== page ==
"Mental toughness can take you to the top, and mental weakness straight to the bottom."—John Schiefer

Ask any Olympic medalist or top-ranked professional athlete, and no doubt they’d be the first ones to tell you that competing in any sport at the highest possible level requires just as much (if not more) mental preparation, as it does the physical.

It is for this very reason that I find it more than a little disturbing that Nick Diaz’s coach and trainer, Cesar Gracie, would so willingly point the finger of blame and publicly proclaim his deep disappointment in his student/client for his failure to attend a recent media event, which was being held in Las Vegas for the purpose of promoting Diaz’s upcoming title fight against current UFC Welterweight Champion, Georges St-Pierre—an opportunity by the way, that has now been taken away from Diaz and given to fellow contender, Carlos Condit.

In a recent interview with MMAJunkie, Gracie had the following to say with regards to his feelings about Diaz and what he perceives to be a major disrespect perpetuated by his fighter:

“I'm extremely disappointed. He's done a lot of stuff, but this is the worst of it. If I were him, I would be begging Dana White to get my job back and work your way up to a title shot at some point. I'm not a psychologist, but I personally think there's some kind of social anxiety happening here with Nick.

“He's a great jiu-jitsu guy. He's a great fighter. I'm saying this because I care deeply about the guy. He's one of my black belts. But in this situation, he is 100 percent wrong, and he got what he deserved.

“At this point, I don't know what I'm going to do with Nick because he's not only disrespected the sport—he's disrespected me and himself.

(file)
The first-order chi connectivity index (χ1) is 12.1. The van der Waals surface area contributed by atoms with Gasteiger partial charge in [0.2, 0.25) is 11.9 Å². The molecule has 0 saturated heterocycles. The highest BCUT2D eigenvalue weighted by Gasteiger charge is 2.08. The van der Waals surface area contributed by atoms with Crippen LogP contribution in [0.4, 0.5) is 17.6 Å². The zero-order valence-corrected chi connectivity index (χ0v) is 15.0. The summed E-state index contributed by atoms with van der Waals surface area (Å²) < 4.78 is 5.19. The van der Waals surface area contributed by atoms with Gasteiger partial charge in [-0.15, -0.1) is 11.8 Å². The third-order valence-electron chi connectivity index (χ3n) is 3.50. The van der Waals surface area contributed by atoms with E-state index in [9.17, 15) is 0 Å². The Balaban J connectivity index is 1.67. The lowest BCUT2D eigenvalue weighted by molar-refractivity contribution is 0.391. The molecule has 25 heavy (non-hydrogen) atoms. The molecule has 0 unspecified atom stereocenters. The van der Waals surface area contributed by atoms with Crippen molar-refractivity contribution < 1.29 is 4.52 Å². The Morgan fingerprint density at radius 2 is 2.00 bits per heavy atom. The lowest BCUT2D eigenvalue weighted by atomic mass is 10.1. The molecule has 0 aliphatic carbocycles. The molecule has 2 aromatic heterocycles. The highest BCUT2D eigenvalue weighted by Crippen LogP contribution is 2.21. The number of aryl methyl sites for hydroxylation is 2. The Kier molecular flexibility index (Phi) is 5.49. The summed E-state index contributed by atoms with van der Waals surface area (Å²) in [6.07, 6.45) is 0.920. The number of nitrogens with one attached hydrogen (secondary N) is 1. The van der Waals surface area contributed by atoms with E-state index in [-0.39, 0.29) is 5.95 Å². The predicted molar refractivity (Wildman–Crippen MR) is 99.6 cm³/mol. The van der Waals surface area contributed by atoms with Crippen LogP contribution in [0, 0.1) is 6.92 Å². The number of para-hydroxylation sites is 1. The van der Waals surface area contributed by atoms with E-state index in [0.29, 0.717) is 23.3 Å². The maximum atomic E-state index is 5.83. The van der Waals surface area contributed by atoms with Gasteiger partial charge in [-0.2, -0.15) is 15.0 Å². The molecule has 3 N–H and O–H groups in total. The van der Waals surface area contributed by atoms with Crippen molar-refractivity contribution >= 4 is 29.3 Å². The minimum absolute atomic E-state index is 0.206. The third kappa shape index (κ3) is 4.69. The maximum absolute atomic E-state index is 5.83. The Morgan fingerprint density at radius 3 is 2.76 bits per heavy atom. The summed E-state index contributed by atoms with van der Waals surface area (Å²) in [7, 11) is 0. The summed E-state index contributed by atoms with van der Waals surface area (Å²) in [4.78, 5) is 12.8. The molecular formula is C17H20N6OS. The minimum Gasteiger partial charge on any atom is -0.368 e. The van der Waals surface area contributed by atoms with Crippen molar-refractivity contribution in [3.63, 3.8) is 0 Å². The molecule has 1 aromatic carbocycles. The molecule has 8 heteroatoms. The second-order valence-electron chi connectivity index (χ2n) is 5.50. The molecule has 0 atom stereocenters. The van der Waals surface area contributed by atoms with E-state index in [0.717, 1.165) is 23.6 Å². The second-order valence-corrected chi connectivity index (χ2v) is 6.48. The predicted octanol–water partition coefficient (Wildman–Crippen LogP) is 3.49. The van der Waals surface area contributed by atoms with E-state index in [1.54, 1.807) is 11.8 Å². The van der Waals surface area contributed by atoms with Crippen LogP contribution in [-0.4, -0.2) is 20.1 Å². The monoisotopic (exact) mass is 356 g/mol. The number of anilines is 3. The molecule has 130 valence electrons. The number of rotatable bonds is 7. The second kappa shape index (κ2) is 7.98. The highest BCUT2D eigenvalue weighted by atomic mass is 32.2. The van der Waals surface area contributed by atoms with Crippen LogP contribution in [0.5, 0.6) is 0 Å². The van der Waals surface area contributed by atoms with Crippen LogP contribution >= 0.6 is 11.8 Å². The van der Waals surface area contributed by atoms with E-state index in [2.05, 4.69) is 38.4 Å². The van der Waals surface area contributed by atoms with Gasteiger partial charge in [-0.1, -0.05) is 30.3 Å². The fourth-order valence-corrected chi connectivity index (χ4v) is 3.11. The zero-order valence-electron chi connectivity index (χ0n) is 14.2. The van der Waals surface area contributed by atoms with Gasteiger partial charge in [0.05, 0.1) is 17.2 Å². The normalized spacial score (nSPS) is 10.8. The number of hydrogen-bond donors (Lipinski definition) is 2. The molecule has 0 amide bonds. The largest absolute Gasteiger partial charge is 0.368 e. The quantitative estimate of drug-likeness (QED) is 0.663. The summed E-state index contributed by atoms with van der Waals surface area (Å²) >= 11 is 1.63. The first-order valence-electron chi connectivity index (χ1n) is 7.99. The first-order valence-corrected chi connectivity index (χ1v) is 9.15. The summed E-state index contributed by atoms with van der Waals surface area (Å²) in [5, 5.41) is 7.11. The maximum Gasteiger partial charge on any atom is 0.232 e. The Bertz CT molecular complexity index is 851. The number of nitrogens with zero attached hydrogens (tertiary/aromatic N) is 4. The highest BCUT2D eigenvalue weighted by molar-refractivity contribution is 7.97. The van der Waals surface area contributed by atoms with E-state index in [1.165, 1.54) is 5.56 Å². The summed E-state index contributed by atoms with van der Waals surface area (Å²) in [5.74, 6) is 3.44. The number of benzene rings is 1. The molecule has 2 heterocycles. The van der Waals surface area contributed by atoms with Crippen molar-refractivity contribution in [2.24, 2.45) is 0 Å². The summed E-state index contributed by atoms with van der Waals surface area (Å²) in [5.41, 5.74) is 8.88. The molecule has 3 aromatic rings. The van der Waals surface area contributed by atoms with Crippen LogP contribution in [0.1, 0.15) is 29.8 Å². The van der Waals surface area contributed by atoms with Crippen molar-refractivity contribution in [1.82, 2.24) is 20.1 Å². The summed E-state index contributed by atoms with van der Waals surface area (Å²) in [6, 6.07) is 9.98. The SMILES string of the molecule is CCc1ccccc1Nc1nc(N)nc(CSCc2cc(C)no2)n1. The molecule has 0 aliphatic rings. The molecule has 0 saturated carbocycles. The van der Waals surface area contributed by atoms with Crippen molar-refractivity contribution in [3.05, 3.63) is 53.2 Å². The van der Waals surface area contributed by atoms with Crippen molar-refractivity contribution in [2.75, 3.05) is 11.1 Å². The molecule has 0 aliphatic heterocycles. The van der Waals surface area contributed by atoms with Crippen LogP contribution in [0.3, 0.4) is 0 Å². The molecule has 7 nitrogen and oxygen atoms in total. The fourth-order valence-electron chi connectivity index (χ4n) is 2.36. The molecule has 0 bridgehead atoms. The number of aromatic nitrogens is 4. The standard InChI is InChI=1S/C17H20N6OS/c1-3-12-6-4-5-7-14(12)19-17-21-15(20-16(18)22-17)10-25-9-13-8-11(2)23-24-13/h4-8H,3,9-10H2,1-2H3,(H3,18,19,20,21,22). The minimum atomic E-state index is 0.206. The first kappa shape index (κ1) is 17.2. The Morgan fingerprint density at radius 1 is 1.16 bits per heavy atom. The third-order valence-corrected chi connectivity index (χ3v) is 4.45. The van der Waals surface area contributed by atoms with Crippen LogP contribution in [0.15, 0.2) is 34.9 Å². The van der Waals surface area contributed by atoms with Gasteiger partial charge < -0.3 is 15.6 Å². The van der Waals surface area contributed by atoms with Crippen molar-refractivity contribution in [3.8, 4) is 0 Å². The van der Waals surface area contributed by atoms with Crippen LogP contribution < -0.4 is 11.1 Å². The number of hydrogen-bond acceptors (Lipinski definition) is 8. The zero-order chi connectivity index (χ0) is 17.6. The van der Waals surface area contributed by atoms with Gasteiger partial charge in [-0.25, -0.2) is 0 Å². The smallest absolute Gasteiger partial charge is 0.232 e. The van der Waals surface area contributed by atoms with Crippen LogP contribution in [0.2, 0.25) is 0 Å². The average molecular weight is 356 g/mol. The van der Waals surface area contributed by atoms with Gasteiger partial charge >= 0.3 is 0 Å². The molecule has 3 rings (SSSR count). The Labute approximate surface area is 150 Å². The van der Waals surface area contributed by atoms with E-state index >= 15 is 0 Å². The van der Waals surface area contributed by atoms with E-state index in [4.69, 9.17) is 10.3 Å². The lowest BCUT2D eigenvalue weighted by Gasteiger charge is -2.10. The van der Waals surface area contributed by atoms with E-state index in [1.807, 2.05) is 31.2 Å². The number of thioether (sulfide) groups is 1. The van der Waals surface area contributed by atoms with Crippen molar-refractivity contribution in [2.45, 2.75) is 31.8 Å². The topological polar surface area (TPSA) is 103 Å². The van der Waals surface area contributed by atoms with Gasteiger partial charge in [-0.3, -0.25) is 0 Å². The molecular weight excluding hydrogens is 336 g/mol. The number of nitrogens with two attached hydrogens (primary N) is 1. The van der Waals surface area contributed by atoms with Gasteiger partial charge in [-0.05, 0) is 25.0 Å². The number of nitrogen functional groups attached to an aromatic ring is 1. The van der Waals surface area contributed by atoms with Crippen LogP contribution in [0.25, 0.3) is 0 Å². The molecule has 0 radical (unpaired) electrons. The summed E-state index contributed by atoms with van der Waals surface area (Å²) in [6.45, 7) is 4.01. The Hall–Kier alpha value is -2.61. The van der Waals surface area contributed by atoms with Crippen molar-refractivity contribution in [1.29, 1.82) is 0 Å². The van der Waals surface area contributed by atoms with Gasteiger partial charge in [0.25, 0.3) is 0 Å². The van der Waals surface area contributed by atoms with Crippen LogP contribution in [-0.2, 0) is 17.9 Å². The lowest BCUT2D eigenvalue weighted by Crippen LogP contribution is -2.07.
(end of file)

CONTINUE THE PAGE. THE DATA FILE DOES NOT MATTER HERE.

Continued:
"I've barely slept in the last couple of days, and it's sickened me. Here's the opportunity that I've worked for for over 10 years—to mould a guy to become the best possible guy, and to show he can be the best guy in the world. And he takes this opportunity and he acts like an immature child about it.”

If the role and responsibility of any coach is to ensure that their athletes are not only physically prepared, but mentally prepared as well, then I have to wonder why Gracie isn’t taking more personal accountability for Diaz’s recent actions and shortcomings. After all, he’s had an entire decade to work with Diaz. It’s not like Gracie hasn’t had the time to help Diaz prepare or change his personal or professional mindset towards the sport of MMA.

And if indeed Diaz suffers from some form of “social anxiety” as suggested by Gracie (even though Diaz doesn’t seem to have any problems fighting in front of thousands of live fans), then why should Diaz’s recent actions come as a surprise to anybody...especially his coach?

And why would Gracie take Diaz’s actions so personally, as if Diaz meant to disrespect and undermine the collective efforts of his entire team on purpose, if in fact it was Diaz’s own mental discipline that failed him?

On one hand, Gracie accuses Diaz of possibly suffering from mental anxieties, but on the other hand, he calls Diaz an immature child. The problem with that, and why I see these two comments are being very contradictory to each other, is because if in fact Diaz does suffer from some form of mental anxiety, his actions could only then be interpreted as being non-intentional and therefore, maturity or respectfulness have nothing to do with Diaz’s decision that ultimately let his team and his coach down.